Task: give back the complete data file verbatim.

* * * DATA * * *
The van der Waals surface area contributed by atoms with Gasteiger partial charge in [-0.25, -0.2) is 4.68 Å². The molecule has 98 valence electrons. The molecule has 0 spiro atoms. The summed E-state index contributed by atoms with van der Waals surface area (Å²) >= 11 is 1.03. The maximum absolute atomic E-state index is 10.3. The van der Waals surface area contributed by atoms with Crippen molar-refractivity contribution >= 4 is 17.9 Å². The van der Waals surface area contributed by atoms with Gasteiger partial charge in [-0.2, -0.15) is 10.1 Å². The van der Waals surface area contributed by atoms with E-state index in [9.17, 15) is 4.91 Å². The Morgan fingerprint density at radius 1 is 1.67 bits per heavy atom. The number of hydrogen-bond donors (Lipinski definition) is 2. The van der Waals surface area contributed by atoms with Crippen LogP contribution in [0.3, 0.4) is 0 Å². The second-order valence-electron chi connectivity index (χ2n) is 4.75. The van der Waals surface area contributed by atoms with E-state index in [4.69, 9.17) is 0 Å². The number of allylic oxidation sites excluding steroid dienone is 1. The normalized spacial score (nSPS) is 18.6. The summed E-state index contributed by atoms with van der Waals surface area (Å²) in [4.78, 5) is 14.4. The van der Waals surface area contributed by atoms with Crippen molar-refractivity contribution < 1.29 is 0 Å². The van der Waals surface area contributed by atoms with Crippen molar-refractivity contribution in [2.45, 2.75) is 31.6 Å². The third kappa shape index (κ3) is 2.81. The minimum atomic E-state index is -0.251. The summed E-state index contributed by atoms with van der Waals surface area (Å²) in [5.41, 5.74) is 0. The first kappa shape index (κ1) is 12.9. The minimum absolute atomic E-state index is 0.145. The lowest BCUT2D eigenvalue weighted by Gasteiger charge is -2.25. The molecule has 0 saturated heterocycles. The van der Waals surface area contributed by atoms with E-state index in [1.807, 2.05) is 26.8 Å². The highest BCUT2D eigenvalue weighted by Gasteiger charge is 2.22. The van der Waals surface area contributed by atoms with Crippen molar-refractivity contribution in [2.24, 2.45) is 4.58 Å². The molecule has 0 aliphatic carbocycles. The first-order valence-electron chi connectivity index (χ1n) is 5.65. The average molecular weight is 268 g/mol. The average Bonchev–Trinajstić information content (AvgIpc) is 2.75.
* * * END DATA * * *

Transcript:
The van der Waals surface area contributed by atoms with Gasteiger partial charge in [-0.25, -0.2) is 4.68 Å². The molecule has 98 valence electrons. The molecule has 0 spiro atoms. The summed E-state index contributed by atoms with van der Waals surface area (Å²) >= 11 is 1.03. The maximum absolute atomic E-state index is 10.3. The van der Waals surface area contributed by atoms with Crippen molar-refractivity contribution >= 4 is 17.9 Å². The van der Waals surface area contributed by atoms with Gasteiger partial charge in [-0.2, -0.15) is 10.1 Å². The van der Waals surface area contributed by atoms with E-state index in [9.17, 15) is 4.91 Å². The Morgan fingerprint density at radius 1 is 1.67 bits per heavy atom. The number of hydrogen-bond donors (Lipinski definition) is 2. The van der Waals surface area contributed by atoms with Crippen LogP contribution in [0.3, 0.4) is 0 Å². The second-order valence-electron chi connectivity index (χ2n) is 4.75. The van der Waals surface area contributed by atoms with E-state index in [4.69, 9.17) is 0 Å². The number of allylic oxidation sites excluding steroid dienone is 1. The normalized spacial score (nSPS) is 18.6. The summed E-state index contributed by atoms with van der Waals surface area (Å²) in [4.78, 5) is 14.4. The van der Waals surface area contributed by atoms with Crippen molar-refractivity contribution < 1.29 is 0 Å². The van der Waals surface area contributed by atoms with Crippen molar-refractivity contribution in [2.45, 2.75) is 31.6 Å². The third kappa shape index (κ3) is 2.81. The minimum atomic E-state index is -0.251. The summed E-state index contributed by atoms with van der Waals surface area (Å²) in [5.41, 5.74) is 0. The first kappa shape index (κ1) is 12.9. The minimum absolute atomic E-state index is 0.145. The lowest BCUT2D eigenvalue weighted by Gasteiger charge is -2.25. The molecule has 0 saturated heterocycles. The van der Waals surface area contributed by atoms with E-state index in [1.807, 2.05) is 26.8 Å². The highest BCUT2D eigenvalue weighted by Gasteiger charge is 2.22. The van der Waals surface area contributed by atoms with Crippen molar-refractivity contribution in [2.24, 2.45) is 4.58 Å². The molecule has 0 aliphatic carbocycles. The first-order valence-electron chi connectivity index (χ1n) is 5.65. The average molecular weight is 268 g/mol. The average Bonchev–Trinajstić information content (AvgIpc) is 2.75.